The staining pattern in the epidermis in which keratinization had been induced in vitro by hydrocortisone
was the same as that of the 17-day-old embryonic epidermis in vivo (Fig. 6a,b). In the epidermis in which
mucous metaplasia had been induced by vitamin A,
many mucous granules were observed in the cytoplasm
of cells in the superficial layer (Fig. 6c). Positive staining was detected on the limiting membrane of the mucous granules, in the Golgi apparatus, and on a part of
the nuclear membrane (Fig. 6d). The limiting membrane of mucous granules was more intensely stained
by MAb 8513 than MAb 8628. In the intermediate
layer, staining was scarcely observed or the cell surface
or in the intercellular space of the desmosomes.
Positive staining was not observed when incubated
with preimmune mouse IgG or IgM instead of the specific antibody (Fig. 7a,b). Neither endogenous peroxidase activity nor non-specific binding of the secondary
antibody was observed.
DISCUSSION
GalTase is mainly localized in Golgi apparatus
where it is involved in the synthesis of complex carbohydrates by concerted actions of many other glycosyltransferases. GalTase is also found on cell surfaces of a
variety of cells, and implicated to be involved in cell to
cell and cell to matrix interactions (Pierce et al., 1980).
Light Microscopic Observation With s- WGA
In fact, the cell surface GalTase is shown to promote
In order t o elucidate the localization of glycoconju- cell adhesion as well as cell migration (Shur, 1989;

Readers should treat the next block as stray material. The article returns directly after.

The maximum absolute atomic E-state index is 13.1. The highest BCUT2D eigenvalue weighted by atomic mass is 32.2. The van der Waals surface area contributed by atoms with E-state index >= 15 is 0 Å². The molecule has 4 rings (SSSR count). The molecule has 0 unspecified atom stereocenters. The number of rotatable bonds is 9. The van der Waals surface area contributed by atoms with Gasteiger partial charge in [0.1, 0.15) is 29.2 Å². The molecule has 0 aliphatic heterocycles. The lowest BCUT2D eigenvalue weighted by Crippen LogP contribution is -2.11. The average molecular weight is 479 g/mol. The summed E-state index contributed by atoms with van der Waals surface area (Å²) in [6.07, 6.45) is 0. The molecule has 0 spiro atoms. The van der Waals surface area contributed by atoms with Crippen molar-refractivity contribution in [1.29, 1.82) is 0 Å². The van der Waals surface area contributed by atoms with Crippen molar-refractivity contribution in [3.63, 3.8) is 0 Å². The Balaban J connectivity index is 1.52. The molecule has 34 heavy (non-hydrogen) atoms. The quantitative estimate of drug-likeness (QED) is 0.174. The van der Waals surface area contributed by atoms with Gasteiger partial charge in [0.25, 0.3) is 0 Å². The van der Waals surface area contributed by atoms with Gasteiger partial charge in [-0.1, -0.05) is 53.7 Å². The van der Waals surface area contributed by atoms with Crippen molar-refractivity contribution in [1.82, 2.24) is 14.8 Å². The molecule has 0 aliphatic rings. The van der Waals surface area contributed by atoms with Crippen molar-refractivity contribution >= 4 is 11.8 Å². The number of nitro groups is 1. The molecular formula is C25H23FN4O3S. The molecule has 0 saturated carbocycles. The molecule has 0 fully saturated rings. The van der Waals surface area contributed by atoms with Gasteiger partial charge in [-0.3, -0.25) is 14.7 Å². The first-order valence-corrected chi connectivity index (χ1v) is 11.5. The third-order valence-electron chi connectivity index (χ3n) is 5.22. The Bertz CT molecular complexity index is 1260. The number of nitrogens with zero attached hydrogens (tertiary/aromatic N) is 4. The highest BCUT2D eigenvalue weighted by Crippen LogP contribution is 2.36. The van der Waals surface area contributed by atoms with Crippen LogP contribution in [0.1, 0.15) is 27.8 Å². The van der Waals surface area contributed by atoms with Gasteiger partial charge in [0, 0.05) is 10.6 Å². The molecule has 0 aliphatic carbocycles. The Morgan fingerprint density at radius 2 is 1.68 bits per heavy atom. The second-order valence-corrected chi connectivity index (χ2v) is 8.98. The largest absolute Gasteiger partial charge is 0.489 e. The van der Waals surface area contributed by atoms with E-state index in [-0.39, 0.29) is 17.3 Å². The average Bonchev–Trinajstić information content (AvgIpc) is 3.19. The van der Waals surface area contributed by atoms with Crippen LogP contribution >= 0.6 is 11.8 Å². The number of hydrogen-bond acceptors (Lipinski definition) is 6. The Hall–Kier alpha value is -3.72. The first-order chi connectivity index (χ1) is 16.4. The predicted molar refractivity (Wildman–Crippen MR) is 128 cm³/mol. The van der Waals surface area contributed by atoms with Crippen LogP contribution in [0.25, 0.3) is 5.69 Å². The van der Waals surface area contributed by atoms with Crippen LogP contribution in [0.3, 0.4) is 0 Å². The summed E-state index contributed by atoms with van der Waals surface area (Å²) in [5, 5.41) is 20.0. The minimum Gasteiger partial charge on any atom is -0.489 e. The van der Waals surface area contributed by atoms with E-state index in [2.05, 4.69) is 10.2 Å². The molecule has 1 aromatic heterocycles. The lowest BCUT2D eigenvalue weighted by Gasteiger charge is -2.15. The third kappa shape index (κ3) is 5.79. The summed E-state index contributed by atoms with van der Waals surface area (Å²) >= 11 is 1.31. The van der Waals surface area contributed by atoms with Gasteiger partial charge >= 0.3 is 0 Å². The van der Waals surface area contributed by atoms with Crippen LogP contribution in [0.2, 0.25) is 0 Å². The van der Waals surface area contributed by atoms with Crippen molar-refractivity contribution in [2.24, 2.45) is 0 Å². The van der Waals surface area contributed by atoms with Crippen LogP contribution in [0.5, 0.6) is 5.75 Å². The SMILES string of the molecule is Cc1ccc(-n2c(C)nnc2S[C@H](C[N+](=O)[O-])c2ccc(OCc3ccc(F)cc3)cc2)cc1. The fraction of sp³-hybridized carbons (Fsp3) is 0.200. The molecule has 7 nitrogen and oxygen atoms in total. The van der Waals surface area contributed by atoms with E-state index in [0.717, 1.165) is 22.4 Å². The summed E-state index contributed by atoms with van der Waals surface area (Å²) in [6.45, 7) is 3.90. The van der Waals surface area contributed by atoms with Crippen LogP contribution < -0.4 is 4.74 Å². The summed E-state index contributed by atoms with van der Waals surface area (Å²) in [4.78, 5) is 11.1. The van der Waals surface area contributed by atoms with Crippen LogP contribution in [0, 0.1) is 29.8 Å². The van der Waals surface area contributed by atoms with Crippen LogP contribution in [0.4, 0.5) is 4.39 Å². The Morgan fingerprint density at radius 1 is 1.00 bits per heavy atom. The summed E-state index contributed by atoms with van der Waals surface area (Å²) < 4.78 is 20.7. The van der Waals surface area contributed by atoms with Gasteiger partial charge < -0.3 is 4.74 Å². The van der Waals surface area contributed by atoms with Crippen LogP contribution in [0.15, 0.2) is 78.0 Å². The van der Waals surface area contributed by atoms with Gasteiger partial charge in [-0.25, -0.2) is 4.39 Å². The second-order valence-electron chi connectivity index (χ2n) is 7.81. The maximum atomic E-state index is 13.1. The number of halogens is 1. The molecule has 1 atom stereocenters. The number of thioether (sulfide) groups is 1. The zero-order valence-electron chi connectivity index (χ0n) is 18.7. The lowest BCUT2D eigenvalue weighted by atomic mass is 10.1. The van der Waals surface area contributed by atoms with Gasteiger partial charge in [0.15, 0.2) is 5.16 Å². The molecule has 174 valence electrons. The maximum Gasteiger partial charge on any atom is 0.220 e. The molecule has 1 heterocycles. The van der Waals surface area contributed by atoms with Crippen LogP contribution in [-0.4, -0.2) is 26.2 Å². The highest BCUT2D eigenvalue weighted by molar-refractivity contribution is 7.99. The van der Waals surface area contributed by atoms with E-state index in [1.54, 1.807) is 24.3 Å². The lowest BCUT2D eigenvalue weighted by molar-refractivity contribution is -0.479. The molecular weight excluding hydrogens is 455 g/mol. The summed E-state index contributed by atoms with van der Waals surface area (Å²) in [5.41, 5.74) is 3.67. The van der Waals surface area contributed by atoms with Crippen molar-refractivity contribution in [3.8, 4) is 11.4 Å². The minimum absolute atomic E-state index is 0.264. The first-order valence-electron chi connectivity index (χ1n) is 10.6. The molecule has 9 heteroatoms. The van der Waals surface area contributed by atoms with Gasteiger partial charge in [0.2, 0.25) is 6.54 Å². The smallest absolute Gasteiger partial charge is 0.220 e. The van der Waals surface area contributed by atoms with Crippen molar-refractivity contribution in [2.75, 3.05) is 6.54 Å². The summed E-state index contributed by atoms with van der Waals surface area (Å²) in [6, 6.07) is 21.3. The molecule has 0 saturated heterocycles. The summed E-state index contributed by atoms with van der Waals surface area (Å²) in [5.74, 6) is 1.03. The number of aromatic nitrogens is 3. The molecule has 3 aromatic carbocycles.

gates which contain N-acetylglucosamine residues at Hathaway and Shur, 1992). GalTase in the plasma
the non-reducing termini, lectin staining was con- membrane of mouse sperm binds to polylactosaminoducted using s-WGA which specifically recognizes a glycans of the zona pellucida glycoproteins (Lopez et
terminal N-acetylglucosamine residue. Staining was al., 1989; Macek et al., 1991; Miller et al., 1991). In the
observed at the apical surface of the epidermis and, at early stage of mouse embryonic development, cell sura very low level, along the cell surface of the epidermis face GalTase is involved in compaction and the adheof 13-day-oldchick embryo (Fig. 3a). In the skin kera- sion between blastomeres (Bayna et al., 1988; Hathatinized both in vivo and in vitro, the superficial and way et al., 1989). Binding between cell surface GalTase
intermediate cell layers were positively stained (Fig. and polylactosaminoglycans is considered to be in3b,c). However, both keratinized and basal cells were volved in the implantation of embryos to the uterus
LOCALIZATION OF THE PROTEIN REACTIVE TO GALTASE
ANTIBODY
Fig. 2. Immunohistochemical localization by light microscopy of the
protein reactive to the antibody in chick embryonic skin from 13- (a)
and 17-day-old (b)embryos, and in the skin of 13-day-old embryos
cultured in the presence of hydrocortisone for 9 days ( c ) or hydrocortisone and vitamin A for 1 day and then Bt,cAMP for 8 days (d).
Stained with mouse anti-GalTase antibody and with HRP-conjugated
goat anti-mouse IgG or IgM. Arrowheads indicate the basal surface of
the epidermis. P, periderm. (a) In the undifferentiated skin from a
13-day-old embryo, positive staining is observed a t a low level. In
17-day-old (b) and hydrocortisone-treated (c) chick embryonic epider-
113
mis, in which keratinization had taken place, intense staining is observed mainly in the intermediate layers. Positive staining is also
seen in the epidermal-dermal junction. d: Positive staining is found in
the superficial cells of the mucous metaplastic epidermis induced by
vitamin A treatment in vitro. In the superficial cells of the epidermis,
patchy staining (arrows) is observed in the cytoplasm. e: Seventeenday-old chick embryonic skin was preincubated with antigen, then